Matty McConnell’s run with Robert Morris basketball ends with CIT loss
He showed little emotion, but the moment was big for Matty McConnell.
Robert Morris’ do-it-all senior guard, who once scored 54 points in a game for Chartiers Valley, had just played in his final game for the Colonials.
He walked off the court to an ovation louder than what the sparse crowd would indicate Sunday at RMU’s tiny North Athletic Complex after fouling out with 7.5 seconds left in a 77-70 loss to Presbyterian in the CollegeInsiders.com Postseason Tournament.
His teammates hugged him. He embraced his coach, Andy Toole, who’s been a mentor during his four solid seasons.
“I know I’m going to miss this place,” McConnell said. “Andy showed me the ways. I wouldn’t be the player I am today without him. He’s always put me in the right position to be successful, and I’m forever thankful for that.”
Of course, McConnell’s dad, who coached him at Chartiers Valley during a long run of leading the boys program before taking over as girls coach this season, cheered with the enthusiasm of a proud father already with one son (Philadelphia 76ers guard T.J. McConnell) playing in the NBA.
“I just turned and said to my wife, ‘What a career he’s had here!’ ” said Tim McConnell, who scrambled back from Hershey in time to catch Matty’s game after coaching the Chartiers Valley girls to a PIAA Class 5A championship on Saturday night.
Tim McConnell won more than 500 games as Chartiers Valley boys coach, reaching two state finals but never winning it all.
He said he was walking up the sidewalk at Robert Morris, when he could hear the national anthem. He turned to his assistant and remarked they had just made it in time.
The Chartiers Valley girls team departed Hershey at 8 a.m. Sunday, and McConnell arrived at his Oakdale home, a 15-minute drive from Robert Morris’ campus, at 12:30 p.m.
“I told the girls (Saturday) night that I was sorry to have to do this, but we have to leave Sunday morning at 8 because I need to be back to see my son’s game,” McConnell said.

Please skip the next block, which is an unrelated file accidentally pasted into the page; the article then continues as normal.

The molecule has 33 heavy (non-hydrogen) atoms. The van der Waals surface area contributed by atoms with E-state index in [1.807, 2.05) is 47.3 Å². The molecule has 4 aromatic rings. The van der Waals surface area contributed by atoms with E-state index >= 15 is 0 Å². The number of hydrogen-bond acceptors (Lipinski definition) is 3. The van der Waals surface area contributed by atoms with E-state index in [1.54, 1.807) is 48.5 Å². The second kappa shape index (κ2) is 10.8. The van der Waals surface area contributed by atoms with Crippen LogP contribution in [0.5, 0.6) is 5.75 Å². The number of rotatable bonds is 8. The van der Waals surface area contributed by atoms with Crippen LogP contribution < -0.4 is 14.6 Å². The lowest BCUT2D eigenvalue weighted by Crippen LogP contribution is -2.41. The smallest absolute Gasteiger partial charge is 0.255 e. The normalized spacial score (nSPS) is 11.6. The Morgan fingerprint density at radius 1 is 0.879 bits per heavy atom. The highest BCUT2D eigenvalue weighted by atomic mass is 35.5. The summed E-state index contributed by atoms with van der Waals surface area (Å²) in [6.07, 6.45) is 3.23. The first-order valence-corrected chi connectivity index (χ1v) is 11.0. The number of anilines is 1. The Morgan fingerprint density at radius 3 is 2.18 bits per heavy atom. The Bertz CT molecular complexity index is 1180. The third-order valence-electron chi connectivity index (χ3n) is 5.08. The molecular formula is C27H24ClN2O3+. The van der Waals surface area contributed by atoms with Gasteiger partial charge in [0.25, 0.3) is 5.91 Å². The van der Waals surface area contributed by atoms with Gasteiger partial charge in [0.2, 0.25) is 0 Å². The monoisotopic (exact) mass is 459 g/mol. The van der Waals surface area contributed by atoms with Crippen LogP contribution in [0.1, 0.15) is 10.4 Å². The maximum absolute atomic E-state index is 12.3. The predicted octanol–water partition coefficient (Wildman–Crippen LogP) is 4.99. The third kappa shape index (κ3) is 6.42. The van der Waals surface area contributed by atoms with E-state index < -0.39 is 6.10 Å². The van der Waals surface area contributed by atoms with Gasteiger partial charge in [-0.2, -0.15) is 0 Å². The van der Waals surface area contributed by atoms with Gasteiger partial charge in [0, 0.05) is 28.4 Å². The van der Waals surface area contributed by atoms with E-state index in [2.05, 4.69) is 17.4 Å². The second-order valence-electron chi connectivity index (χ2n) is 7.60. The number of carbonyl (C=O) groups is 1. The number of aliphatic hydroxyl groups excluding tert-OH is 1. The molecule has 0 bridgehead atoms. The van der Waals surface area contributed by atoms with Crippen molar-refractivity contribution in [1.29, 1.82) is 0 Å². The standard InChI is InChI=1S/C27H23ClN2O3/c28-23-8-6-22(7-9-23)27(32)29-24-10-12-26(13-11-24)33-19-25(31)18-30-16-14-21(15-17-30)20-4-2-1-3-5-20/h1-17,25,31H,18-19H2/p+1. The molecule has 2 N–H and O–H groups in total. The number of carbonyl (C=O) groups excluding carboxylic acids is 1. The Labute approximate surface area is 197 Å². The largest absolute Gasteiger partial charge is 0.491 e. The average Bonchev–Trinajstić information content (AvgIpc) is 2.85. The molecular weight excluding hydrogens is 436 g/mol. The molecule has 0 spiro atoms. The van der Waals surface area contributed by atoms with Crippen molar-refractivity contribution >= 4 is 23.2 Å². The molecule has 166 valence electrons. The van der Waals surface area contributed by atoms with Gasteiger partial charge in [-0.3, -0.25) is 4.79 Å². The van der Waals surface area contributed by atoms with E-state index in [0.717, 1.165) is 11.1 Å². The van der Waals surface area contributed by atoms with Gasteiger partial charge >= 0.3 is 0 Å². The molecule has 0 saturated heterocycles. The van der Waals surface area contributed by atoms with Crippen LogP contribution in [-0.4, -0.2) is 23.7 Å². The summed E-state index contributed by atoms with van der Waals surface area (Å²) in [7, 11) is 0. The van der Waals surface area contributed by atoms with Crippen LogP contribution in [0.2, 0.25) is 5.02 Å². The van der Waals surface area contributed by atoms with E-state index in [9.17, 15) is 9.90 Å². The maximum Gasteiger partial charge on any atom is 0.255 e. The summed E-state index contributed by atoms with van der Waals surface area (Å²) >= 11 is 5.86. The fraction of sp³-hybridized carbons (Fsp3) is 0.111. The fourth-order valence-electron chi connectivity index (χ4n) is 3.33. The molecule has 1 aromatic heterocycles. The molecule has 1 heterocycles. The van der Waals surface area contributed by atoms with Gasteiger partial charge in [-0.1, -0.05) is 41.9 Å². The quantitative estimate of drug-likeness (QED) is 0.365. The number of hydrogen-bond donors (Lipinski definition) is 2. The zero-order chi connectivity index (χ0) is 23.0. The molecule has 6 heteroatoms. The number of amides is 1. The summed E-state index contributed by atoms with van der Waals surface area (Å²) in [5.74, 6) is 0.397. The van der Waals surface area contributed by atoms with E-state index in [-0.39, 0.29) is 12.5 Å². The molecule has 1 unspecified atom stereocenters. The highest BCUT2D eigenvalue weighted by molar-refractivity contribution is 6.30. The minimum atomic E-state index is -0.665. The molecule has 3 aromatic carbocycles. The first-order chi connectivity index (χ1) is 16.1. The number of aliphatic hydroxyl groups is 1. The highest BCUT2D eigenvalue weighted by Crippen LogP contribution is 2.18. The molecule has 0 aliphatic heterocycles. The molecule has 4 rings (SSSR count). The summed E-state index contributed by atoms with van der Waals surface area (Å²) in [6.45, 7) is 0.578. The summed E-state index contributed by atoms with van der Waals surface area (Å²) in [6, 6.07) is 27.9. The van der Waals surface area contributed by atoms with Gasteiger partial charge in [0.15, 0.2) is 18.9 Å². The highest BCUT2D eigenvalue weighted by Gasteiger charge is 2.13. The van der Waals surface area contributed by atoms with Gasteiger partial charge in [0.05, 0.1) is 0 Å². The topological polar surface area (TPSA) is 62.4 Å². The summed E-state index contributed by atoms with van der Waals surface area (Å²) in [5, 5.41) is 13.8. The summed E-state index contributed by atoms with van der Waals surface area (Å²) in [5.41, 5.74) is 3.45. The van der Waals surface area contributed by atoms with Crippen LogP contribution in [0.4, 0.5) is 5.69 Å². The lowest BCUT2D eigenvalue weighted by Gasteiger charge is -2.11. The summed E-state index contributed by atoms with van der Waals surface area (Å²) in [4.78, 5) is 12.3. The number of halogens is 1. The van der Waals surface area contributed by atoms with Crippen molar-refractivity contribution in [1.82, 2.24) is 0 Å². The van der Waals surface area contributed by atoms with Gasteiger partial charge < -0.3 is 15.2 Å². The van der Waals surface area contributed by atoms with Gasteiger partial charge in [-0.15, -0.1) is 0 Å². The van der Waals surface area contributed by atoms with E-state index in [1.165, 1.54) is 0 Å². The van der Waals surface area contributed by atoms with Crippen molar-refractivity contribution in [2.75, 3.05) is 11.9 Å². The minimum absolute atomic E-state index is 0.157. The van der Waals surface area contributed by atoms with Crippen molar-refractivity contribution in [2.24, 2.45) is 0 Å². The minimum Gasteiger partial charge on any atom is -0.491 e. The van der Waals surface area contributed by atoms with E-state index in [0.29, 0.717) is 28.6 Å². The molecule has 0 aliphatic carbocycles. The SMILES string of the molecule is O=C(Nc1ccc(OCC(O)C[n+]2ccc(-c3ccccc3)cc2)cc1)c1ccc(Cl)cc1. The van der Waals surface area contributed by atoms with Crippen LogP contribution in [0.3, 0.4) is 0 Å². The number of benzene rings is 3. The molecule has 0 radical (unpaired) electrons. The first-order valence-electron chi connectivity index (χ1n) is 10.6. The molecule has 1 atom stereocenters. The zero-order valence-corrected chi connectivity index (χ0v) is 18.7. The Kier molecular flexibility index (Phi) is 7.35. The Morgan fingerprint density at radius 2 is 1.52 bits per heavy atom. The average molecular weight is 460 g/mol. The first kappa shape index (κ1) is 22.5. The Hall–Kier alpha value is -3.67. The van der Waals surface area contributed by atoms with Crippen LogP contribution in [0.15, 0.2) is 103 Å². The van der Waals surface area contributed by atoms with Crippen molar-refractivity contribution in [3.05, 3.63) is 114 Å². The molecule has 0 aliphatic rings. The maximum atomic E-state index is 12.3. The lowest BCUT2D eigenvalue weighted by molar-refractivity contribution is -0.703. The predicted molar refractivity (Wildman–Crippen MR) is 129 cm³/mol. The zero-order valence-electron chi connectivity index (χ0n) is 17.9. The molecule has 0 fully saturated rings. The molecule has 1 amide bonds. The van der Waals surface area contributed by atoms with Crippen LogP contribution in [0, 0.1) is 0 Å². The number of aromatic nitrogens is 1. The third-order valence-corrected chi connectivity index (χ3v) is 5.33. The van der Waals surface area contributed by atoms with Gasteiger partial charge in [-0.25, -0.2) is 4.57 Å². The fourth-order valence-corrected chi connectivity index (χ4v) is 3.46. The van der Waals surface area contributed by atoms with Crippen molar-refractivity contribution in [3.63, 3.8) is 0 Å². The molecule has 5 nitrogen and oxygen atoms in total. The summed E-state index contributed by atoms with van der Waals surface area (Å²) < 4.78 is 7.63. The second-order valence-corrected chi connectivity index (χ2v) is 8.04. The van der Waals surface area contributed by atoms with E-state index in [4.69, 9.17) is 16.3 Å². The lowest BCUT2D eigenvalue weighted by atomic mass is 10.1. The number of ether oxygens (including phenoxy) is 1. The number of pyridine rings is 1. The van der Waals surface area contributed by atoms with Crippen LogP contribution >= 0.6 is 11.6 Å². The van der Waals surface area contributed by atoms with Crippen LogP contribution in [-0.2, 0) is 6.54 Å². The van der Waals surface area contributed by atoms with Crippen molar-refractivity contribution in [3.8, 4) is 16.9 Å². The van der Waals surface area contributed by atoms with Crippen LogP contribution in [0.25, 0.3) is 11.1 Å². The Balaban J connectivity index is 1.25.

“Watching him blossom into the player he’s become, graduating in four years, I’m so proud of him, and I’m sorry to see it end.”
For his part, Matty made sure he joined his family in making the trip to Hershey on Saturday to support his dad and sister Megan, who led Chartiers Valley with 10 rebounds in a 53-40 victory over Archbishop Carroll.
“He’s always been there for me,” Matty McConnell said of his father. “He’s taught me so many things. That’s my No. 1 supporter. I love him and thank him so much.”
Matty McConnell, who got back to Robert Morris in the wee hours of Sunday morning, might turn out to be a decent pro basketball player somewhere, perhaps overseas. He could develop into a splendid coach at some point along the line.
After all, besides his father, there’s some other well-known coaches by the name of McConnell from the area (Suzie, Tom and Kathy all have coached at various ranks, including at the college level. Tom currently coaches the IUP women’s team.).
But what Matty McConnell will be known for is being one of the most versatile basketball players to put on a Robert Morris uniform.
“He’s grown a ton. He’s grown a lot,” Toole said following the Colonials’ second-round CIT loss. “He had his best year this year, which was awesome for him. We needed it. He’s the most consistent he’s been. He’s always had the ability to defend, rebound and make plays. We’ll miss those qualities.”
McConnell and Robert Morris closed an 18-17 season in disappointing fashion in the CIT, losing a 13-point halftime lead, when Presbyterian (20-15) used an 18-0 burst to start the second half and take control.
The 6-foot-2 McConnell’s final college game produced 10 points, three assists and four steals, five days after he scored a career-high 27 points in a first-round, 98-89 overtime victory over Cornell.
A four-year starter, McConnell made his 129th appearance Sunday for Robert Morris, tying him with Jeremy Chappell (2005-09) for ninth on the school’s all-time list.
What’s more, his 120 starts are tied with Chappell for second behind only the 125 by Velton Jones from 2009-13.
McConnell also joins Chappell as Robert Morris’ only players to eclipse career totals of 1,000 points (1,156, 18th all time), 500 rebounds (520), 300 assists (304), 200 steals (241) and 200 3-point shots (202).
“I knew it was going to come to an end soon, but I didn’t want it to come to an end today,” McConnell said. “It hasn’t hit me yet. I still feel like I have to wake up for practice tomorrow.”
Dave Mackall is a Tribune-Review contributing writer.